FedExCup 101: A guide to the PGA Tour playoffs

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Take a look at some answers to frequently asked questions about the FedExCup Playoffs:

Playoffs?! Playoffs?! Sorry, I can't hear that word without thinking of Jim Mora.

Don't worry about it. Everyone who's ever seen the video of Mora's classic rant has the same reaction. But let's get down to business. You want to know about the FedExCup Playoffs, don't you.


Yeah. Since when does golf have playoffs?

Since 2007.


OK, why does golf have playoffs?

To make the end of the season more interesting, not to mention more lucrative. MUCH more lucrative.


Yes, I want to know about the money, but first things first. How do the playoffs work?

The last four events of the season are playoff events. In order, they are the Northern Trust, the Dell Technologies Championship, the BMW Championship and the Tour Championship. You have to be in the top 125 of the FedExCup points list to qualify for the Northern Trust. After the Northern Trust is played, the top 100 advance to the Dell Technologies Championship, then the top 70 advance to the BMW Championship and finally the top 30 advance to the Tour Championship. No alternates are added to fields if players are unable to compete.


Which is where the real dough is, right?

Absolutely. The winner of the FedExCup - the season-long leader in points at the end of the Tour Championship - earns a $10 million bonus. And since the winner of the Tour Championship earns $1,530,000, if he is also the FedExCup winner, which he often is, that means a total haul of $11.53 million.


Is the FedExCup bonus a winner-take-all deal?

Not at all. There are also bonuses of $3 million for second in the final point standings, $2 million for third, $1.5 milion for fourth and $1 million for fifth, and so on.


These tournaments all have corporate names. Where are they played?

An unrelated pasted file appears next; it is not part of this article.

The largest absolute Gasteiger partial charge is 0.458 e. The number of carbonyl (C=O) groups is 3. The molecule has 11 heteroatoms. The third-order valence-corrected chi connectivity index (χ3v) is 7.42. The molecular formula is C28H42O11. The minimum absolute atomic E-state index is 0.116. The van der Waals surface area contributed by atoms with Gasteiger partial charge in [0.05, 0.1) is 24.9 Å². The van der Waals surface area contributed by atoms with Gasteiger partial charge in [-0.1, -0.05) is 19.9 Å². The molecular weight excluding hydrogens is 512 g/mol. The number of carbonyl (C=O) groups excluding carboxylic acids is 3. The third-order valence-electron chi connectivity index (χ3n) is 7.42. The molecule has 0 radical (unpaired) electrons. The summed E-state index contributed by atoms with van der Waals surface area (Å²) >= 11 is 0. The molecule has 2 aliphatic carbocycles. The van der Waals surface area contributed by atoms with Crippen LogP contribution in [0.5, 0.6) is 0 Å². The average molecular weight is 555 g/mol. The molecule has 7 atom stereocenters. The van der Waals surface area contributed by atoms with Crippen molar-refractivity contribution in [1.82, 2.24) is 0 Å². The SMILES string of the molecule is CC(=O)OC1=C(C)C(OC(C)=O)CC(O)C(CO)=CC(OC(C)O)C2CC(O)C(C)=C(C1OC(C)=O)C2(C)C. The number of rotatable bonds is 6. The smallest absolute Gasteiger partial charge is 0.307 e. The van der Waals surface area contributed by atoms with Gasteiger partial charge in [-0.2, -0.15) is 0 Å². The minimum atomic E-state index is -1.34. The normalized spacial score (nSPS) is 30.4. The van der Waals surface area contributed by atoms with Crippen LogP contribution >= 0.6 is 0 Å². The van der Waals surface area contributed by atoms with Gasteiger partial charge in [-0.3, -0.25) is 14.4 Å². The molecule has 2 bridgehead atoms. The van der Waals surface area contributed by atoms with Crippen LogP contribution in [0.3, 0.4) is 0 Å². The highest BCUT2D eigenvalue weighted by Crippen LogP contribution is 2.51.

The Northern Trust will be played at the Glen Oaks Club in Old Westbury, N.Y. It's the tournament that used to be known as The Barclays. If you're really old school, it's the descendant of the old Westchester Classic. The Dell Technologies Championship is played at TPC Boston in Norton, Mass., and used to be known as the Deutsche Bank Championship. The BMW Championship is played at Conway Farms GC in Lake Forest, Ill. The tournament is the descendant of the old Western Open. Finally, the Tour Championship is played at East Lake in Atlanta, formerly the home course of Bobby Jones when it was known as the Atlanta Athletic Club.


You said players become eligible for the playoffs by earning FedExCup points during the regular season. How does that work?

FedExCup points are awarded for tournaments throughout the season, on a tier system. For example: A "regular" event pays 500 points for first place, with a sliding scale of lesser points for lower finishes. A World Golf Championships event pays 550 points for first. The four majors and The Players Championship pay 600 points for first. Once the playoffs start, the point totals increase, with first place paying 2,000 points. Players will carry over their points earned through the regular season and can add to the total throughout first three playoff events. Points are then reset for the finale to ensure that everyone in the field, mathmatically, has a chance to win. The top five in points can win the overall prize just by winning the Tour Championship.


OK, enough about points. Who has won the previous FedExCups?

Tiger Woods won the inaugural FedExCup in 2007. Vijay Singh won it in 2008 and Woods won again in 2009. After that it was Jim Furyk in 2010, Bill Haas in 2011, Brandt Snedeker in 2012, Henrik Stenson in 2013, Billy Horschel in 2014, Jordan Spieth in 2015 and Rory McIlroy in 2016.                                                                                               


Good list. Who's going to win this year?

If we knew, we'd be in Las Vegas right now, not here. We can tell you that going into the last pre-playoffs event, the Wyndham Championship, the top five are Hideki Matsuyama, Justin Thomas, Jordan Spieth, Dustin Johnson and Rickie Fowler.                                               


Well, then, let's get these playoffs started.

Jim Mora couldn’t have said it better.